Next-generation CRISPR tools and therapies improved by modified RNA guides

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Clustered Regularly Interspaced Short Palindromic Repeats (CRISPR), a gene-editing tool, is a promising way to treat diseases by removing, adding, or altering sections of deoxyribonucleic acid (DNA) sequences. It is currently the most straightforward, most flexible, and accurate method of gene manipulation.

A new type of gene-editing tool, CRISPR-Cas13, has shown promise in RNA targeting. Previous studies have shown the tool as a potential treatment method for viral diseases, including coronavirus disease (COVID-19).

Researchers at the lab of Neville Sanjana at New York University (NYU) and the New York Genome Center (NYGC) have developed chemically modified guide RNAs for a CRISPR system that targets RNA instead of DNA.

The research, published in the journal Cell Chemical Biology, demonstrated that co-delivery of modified CRISPR RNA (crRNA) and recombinant Cas13 enzyme in ribonucleoprotein (RNP) complexes can alter gene expression in primary CD4+ and CD8+ T cells, representing an effective and potent method to modulate transcripts without gene manipulation.

What is CRISPR-Cas13?

CRISPR-Cas13 is an RNA editing tool that can alter or edit protein sequences without modifying the cell’s genome. Recent advances in CRISPR-Cas13 technology show that it can now be utilized to locate and reduce cancer-linked gene expression.

Apart from this, it has been used in treating acute diseases and reduce inflammation during organ transplantation. It sheds light on RNA processing in disease, specifically RNA editing and alternative splicing. Since there are few changes to gene levels, scientists can explore the possible gene knockdowns to help find cute to certain diseases.

The method has also shown promise in helping scientists explore the use of CRISPR technology on viral diseases, including COVID-19, which has now caused a worldwide pandemic.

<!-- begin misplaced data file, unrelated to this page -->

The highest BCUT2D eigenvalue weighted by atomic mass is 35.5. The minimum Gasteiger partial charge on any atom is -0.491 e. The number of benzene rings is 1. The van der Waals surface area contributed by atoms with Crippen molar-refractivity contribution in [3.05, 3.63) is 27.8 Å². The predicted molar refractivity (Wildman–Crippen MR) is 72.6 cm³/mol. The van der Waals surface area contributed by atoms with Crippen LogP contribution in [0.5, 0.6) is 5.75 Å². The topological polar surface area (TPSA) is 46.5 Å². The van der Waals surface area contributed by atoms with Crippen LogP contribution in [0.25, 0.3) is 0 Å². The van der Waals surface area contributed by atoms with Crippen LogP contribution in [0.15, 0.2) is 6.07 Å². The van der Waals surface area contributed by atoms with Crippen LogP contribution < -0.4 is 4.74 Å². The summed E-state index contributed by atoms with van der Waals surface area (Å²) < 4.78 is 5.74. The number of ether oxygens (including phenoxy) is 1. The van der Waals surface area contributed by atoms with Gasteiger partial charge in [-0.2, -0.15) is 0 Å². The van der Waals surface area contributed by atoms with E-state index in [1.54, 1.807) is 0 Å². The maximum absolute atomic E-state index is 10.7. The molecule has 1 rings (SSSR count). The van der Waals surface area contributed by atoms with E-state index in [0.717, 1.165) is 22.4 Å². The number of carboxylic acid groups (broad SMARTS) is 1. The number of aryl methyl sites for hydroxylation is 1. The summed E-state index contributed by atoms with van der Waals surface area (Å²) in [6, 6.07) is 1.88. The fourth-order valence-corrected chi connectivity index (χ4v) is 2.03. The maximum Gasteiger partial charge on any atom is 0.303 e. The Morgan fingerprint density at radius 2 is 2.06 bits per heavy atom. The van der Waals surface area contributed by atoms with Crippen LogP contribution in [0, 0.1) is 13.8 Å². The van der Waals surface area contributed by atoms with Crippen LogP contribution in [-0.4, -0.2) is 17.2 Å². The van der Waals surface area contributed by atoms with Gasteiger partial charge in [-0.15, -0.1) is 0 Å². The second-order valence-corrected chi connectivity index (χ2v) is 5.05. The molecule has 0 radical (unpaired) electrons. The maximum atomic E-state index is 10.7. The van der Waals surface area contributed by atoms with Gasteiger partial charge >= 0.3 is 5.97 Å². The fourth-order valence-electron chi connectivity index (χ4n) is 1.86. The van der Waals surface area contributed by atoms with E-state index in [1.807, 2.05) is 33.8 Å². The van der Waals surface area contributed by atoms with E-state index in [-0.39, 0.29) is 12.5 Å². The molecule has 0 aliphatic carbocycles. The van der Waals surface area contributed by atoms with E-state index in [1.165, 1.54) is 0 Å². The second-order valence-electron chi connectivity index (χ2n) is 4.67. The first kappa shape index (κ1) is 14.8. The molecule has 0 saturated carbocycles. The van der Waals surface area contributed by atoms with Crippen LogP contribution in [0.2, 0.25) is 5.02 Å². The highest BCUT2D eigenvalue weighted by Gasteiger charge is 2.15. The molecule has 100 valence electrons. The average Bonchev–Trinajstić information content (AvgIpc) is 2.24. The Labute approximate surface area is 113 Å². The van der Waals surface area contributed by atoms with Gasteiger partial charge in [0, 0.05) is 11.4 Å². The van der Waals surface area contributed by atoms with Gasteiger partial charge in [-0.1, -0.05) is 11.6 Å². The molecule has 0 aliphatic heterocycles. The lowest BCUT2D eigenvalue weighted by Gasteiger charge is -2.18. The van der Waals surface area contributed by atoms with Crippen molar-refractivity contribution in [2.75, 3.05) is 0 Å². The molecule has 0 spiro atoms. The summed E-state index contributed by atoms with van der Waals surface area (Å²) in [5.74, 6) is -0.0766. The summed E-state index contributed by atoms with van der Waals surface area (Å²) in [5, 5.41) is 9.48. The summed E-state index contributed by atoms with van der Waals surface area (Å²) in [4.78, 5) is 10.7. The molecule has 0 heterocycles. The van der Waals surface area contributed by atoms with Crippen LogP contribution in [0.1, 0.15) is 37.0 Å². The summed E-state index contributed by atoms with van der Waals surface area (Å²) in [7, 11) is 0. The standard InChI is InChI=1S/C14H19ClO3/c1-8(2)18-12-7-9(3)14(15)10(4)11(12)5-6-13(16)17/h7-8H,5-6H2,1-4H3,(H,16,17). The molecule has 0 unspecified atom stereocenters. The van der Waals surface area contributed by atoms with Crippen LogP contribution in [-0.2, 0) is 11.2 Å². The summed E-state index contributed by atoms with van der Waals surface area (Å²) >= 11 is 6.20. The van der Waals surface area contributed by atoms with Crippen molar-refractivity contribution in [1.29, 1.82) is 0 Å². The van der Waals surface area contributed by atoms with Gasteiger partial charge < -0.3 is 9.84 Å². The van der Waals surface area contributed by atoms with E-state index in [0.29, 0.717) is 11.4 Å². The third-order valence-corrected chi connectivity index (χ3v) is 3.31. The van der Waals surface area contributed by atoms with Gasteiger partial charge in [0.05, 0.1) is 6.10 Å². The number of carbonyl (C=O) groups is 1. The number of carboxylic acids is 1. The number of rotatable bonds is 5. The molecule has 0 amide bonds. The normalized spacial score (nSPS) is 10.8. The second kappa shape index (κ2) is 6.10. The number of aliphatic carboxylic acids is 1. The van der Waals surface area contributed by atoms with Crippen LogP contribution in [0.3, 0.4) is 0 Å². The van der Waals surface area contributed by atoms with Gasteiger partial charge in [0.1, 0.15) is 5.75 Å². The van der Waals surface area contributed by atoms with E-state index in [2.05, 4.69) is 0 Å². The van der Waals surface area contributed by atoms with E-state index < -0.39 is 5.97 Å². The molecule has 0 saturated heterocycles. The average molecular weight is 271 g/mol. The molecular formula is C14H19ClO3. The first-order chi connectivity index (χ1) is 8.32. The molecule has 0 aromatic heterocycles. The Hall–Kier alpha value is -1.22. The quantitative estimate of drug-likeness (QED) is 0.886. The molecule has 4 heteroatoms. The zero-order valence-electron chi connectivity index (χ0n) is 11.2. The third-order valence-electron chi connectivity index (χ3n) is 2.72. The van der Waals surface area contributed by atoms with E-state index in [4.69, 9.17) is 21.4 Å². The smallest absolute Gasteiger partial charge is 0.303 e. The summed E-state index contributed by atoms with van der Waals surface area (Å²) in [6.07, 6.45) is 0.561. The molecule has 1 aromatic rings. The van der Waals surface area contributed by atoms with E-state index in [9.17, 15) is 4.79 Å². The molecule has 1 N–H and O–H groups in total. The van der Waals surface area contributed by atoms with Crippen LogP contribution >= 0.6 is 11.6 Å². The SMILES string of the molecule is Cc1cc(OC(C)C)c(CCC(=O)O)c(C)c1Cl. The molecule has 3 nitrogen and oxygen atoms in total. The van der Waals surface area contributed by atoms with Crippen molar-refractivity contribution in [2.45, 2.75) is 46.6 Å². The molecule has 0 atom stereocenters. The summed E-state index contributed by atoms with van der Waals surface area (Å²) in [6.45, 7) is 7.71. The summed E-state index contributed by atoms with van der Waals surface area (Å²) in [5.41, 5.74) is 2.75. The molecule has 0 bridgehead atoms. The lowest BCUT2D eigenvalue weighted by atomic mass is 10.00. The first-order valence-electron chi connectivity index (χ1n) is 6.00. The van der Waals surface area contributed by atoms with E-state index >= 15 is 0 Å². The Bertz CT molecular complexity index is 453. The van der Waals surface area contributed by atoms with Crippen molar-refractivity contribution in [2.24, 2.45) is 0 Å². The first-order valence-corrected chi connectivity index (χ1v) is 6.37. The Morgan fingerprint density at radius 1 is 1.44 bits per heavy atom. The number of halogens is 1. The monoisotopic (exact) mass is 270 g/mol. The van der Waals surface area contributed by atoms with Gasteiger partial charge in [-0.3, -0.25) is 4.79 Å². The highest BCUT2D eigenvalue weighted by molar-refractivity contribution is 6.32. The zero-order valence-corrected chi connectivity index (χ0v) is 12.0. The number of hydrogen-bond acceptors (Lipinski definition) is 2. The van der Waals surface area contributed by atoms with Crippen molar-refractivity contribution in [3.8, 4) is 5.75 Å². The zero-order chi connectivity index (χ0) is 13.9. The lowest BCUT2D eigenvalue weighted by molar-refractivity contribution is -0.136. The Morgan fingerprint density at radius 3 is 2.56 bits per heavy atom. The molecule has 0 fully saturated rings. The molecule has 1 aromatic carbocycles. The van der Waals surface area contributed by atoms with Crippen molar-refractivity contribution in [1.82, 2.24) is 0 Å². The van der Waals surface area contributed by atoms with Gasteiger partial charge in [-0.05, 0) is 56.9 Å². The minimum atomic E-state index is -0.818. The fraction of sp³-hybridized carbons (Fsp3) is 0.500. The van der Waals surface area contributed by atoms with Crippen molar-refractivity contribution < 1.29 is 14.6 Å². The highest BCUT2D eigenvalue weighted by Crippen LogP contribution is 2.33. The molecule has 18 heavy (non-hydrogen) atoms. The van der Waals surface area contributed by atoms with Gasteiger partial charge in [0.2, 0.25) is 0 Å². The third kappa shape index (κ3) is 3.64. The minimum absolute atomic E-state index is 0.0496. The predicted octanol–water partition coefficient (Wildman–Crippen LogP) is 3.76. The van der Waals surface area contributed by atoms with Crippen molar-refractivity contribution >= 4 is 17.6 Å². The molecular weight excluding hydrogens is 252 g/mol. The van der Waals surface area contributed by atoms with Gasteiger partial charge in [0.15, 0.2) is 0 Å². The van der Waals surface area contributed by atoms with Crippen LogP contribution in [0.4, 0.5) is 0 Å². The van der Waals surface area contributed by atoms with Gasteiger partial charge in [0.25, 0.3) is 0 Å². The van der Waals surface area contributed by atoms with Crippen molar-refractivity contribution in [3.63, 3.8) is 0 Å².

Chemical modification of CRISPR-Cas13

In the current study, the researchers aimed to explore different RNA modifications, detailing how the modified guides enhance efficiencies of CRISPR activity from two to five-fold compared with unmodified guides.

To arrive at the study findings, the team compared the several chemical RNA modifications at various positions to determine synthetic crRNAs that enhance RNA targeting efficiency and half-life in human cells. They tested if chemically modified synthetic crRNAs can be delivered into human cells to improve Cas-13-mediated transcript knockdown.

The study findings showed that Cas13 crRNA chemical modifications improve transcript knockdown. The team also found that adding three bases with a different type of chemical bond linking them together, called phosphorothioate modification, extended RNA target knockdown ability by a couple of days in human cells. In primary T cells, the modification caused a 60 to 65-percent knockdown of CD46 expression, a receptor essential for immune system regulation, compared with attaining a 40 to 45-percent knockdown when using an unmodified guide.

Further, the team developed effective Cas13 RNP complexes, giving a platform for non-viral delivery of Cas13. They showed the use of transcriptome engineering in various applications, including targeting endogenous human transcripts, antiviral defense against the pathogen against COVID-19, the severe acute respiratory syndrome coronavirus 2 (SARS-CoV-2), and in human primary cells where CRISPR editing has been complex.

“Our study highlights the utility of optimized, chemically modified crRNAs for efficient transcriptome engineering. We anticipate that chemically modified crRNAs for RNA-targeting CRISPRs will be useful for both in vitro RNA diagnostics and in vivo where DNA editing is not feasible or desirable,” the team concluded in the study.

With the development of Cas13-based research tools, diagnostics, and therapeutics, chemically modified crRNAs can enhance CRISPR-Cas13 RNA editing for many applications in both medicine and biotechnology. Using the tool, for example, can help develop better treatments and vaccines against COVID-19, the pandemic that has infected nearly 200 million individuals around the world.

Journal reference:
Angela Betsaida B. Laguipo

Written by

Angela Betsaida B. Laguipo

Angela is a nurse by profession and a writer by heart. She graduated with honors (Cum Laude) for her Bachelor of Nursing degree at the University of Baguio, Philippines. She is currently completing her Master's Degree where she specialized in Maternal and Child Nursing and worked as a clinical instructor and educator in the School of Nursing at the University of Baguio.


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